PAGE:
Australian drinks giant Foster's has blamed a disappointing performance from its wine division for a drop in full-year profit and sales.

Underlying net profit fell 0.4% to A$713m (US$607m) for the 12 months to the end of June, Foster's announced yesterday (25 August). Revenue dipped 0.1% to A$4.4bn at constant currency rates, but fell 4% on a reported basis.

Net profit after one-off charges plunged 88% to $111.7m, following a $602m write-down on the group's global wine business.

A profit warning and revised earnings guidance from Foster's in June, accompanied by the abrupt resignation of CEO Trevor O'Hoy, meant many analysts had been expecting bad news.

"Foreign exchange movements in the 12 months to 30 June 2008 cut wine earnings by approximately $70m and wine growth by 14.6 percentage points," said acting CEO Ian Johnston. "Put simply, financial returns from wine have not met our expectations."

Speculation continued to surface this week that Foster's intended to sell its ailing wine division, which saw sales to the Americas drop 9% during the year.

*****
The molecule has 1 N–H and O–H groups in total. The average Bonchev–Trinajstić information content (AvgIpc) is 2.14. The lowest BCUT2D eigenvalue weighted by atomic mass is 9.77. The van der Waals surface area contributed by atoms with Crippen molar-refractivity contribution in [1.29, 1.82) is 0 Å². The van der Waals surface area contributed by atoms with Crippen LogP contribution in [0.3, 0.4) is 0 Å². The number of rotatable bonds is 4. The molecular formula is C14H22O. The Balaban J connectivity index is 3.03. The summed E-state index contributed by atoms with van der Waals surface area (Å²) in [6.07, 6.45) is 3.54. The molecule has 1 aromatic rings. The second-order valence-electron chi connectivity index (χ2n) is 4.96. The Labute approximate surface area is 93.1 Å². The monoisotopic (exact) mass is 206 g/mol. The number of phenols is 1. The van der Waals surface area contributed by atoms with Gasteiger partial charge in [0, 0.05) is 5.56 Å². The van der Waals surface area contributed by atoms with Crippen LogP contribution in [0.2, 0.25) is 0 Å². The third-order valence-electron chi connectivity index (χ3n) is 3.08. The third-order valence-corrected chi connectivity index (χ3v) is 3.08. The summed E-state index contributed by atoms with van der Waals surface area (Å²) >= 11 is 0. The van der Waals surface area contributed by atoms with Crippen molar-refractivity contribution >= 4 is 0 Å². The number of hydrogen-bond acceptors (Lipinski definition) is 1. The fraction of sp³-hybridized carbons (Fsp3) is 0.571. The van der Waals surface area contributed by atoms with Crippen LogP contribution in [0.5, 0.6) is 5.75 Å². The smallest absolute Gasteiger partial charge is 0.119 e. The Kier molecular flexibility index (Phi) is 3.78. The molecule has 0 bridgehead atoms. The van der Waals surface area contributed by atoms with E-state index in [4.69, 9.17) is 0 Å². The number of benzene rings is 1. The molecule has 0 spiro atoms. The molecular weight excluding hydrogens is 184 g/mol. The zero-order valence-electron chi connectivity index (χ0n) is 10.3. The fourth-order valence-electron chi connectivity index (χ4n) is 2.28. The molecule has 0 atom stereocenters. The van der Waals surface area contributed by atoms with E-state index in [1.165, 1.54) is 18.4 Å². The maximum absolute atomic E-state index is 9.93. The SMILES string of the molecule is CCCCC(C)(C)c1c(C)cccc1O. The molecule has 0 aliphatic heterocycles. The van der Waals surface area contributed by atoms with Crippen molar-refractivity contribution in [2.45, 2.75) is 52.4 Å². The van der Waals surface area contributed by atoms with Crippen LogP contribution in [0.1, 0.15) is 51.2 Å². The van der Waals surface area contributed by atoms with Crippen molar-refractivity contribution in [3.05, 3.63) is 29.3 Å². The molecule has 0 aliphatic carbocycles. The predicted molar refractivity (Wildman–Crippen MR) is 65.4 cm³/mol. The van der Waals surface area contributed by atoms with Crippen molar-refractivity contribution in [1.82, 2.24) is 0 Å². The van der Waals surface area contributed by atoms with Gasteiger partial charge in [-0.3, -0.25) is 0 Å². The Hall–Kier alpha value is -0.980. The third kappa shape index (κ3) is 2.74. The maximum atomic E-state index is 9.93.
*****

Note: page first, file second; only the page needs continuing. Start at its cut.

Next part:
Johnston said no announcement would be made until Foster's had completed a strategic review of the business, due to be finished by the end of the year.

Beer provided the firm with some reason to be cheerful. Johnston said beer earnings were up 8% across its Australia, Asia and Pacific business, adding: "Some very deliberate pricing decisions have slowed beer volume growth but strong value growth continues."

In a statement to re-assure investors, Foster's said it had "significant liquidity". The firm refused to produce earnings predictions for the coming year, due to the uncertain future of its wine business.